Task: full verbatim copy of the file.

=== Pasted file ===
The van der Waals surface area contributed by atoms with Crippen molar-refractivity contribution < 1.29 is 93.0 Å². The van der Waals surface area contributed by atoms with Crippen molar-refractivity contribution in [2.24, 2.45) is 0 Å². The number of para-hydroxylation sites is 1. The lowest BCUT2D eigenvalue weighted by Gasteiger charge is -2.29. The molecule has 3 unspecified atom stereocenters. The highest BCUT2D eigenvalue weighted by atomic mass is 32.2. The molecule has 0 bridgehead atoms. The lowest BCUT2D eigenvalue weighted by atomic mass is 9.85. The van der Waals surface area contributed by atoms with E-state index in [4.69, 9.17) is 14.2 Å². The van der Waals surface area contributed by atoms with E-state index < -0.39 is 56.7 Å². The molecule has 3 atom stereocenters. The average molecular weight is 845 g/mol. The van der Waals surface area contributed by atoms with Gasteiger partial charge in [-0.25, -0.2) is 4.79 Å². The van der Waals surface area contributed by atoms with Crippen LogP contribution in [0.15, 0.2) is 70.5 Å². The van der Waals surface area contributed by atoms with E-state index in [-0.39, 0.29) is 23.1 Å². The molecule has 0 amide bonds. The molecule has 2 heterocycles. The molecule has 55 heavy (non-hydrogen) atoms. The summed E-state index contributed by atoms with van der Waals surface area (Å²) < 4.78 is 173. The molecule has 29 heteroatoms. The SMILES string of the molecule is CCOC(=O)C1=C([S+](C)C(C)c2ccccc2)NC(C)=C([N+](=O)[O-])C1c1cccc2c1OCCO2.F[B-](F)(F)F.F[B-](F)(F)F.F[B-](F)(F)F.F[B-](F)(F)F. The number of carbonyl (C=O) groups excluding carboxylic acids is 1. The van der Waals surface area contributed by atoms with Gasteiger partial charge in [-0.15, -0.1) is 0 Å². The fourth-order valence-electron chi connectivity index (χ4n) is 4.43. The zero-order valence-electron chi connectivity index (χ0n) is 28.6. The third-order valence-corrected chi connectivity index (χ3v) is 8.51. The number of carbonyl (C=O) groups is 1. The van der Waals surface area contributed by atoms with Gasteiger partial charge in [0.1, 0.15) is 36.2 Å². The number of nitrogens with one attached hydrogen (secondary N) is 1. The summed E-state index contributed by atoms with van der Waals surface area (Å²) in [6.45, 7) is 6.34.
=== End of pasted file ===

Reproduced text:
The van der Waals surface area contributed by atoms with Crippen molar-refractivity contribution < 1.29 is 93.0 Å². The van der Waals surface area contributed by atoms with Crippen molar-refractivity contribution in [2.24, 2.45) is 0 Å². The number of para-hydroxylation sites is 1. The lowest BCUT2D eigenvalue weighted by Gasteiger charge is -2.29. The molecule has 3 unspecified atom stereocenters. The highest BCUT2D eigenvalue weighted by atomic mass is 32.2. The molecule has 0 bridgehead atoms. The lowest BCUT2D eigenvalue weighted by atomic mass is 9.85. The van der Waals surface area contributed by atoms with E-state index in [4.69, 9.17) is 14.2 Å². The van der Waals surface area contributed by atoms with E-state index < -0.39 is 56.7 Å². The molecule has 3 atom stereocenters. The average molecular weight is 845 g/mol. The van der Waals surface area contributed by atoms with Gasteiger partial charge in [-0.25, -0.2) is 4.79 Å². The van der Waals surface area contributed by atoms with Crippen LogP contribution in [0.15, 0.2) is 70.5 Å². The van der Waals surface area contributed by atoms with E-state index in [-0.39, 0.29) is 23.1 Å². The molecule has 0 amide bonds. The molecule has 2 heterocycles. The molecule has 55 heavy (non-hydrogen) atoms. The summed E-state index contributed by atoms with van der Waals surface area (Å²) < 4.78 is 173. The molecule has 29 heteroatoms. The SMILES string of the molecule is CCOC(=O)C1=C([S+](C)C(C)c2ccccc2)NC(C)=C([N+](=O)[O-])C1c1cccc2c1OCCO2.F[B-](F)(F)F.F[B-](F)(F)F.F[B-](F)(F)F.F[B-](F)(F)F. The number of carbonyl (C=O) groups excluding carboxylic acids is 1. The van der Waals surface area contributed by atoms with Gasteiger partial charge in [-0.15, -0.1) is 0 Å². The fourth-order valence-electron chi connectivity index (χ4n) is 4.43. The zero-order valence-electron chi connectivity index (χ0n) is 28.6. The third-order valence-corrected chi connectivity index (χ3v) is 8.51. The number of carbonyl (C=O) groups is 1. The van der Waals surface area contributed by atoms with Gasteiger partial charge in [0.1, 0.15) is 36.2 Å². The number of nitrogens with one attached hydrogen (secondary N) is 1. The summed E-state index contributed by atoms with van der Waals surface area (Å²) in [6.45, 7) is 6.34.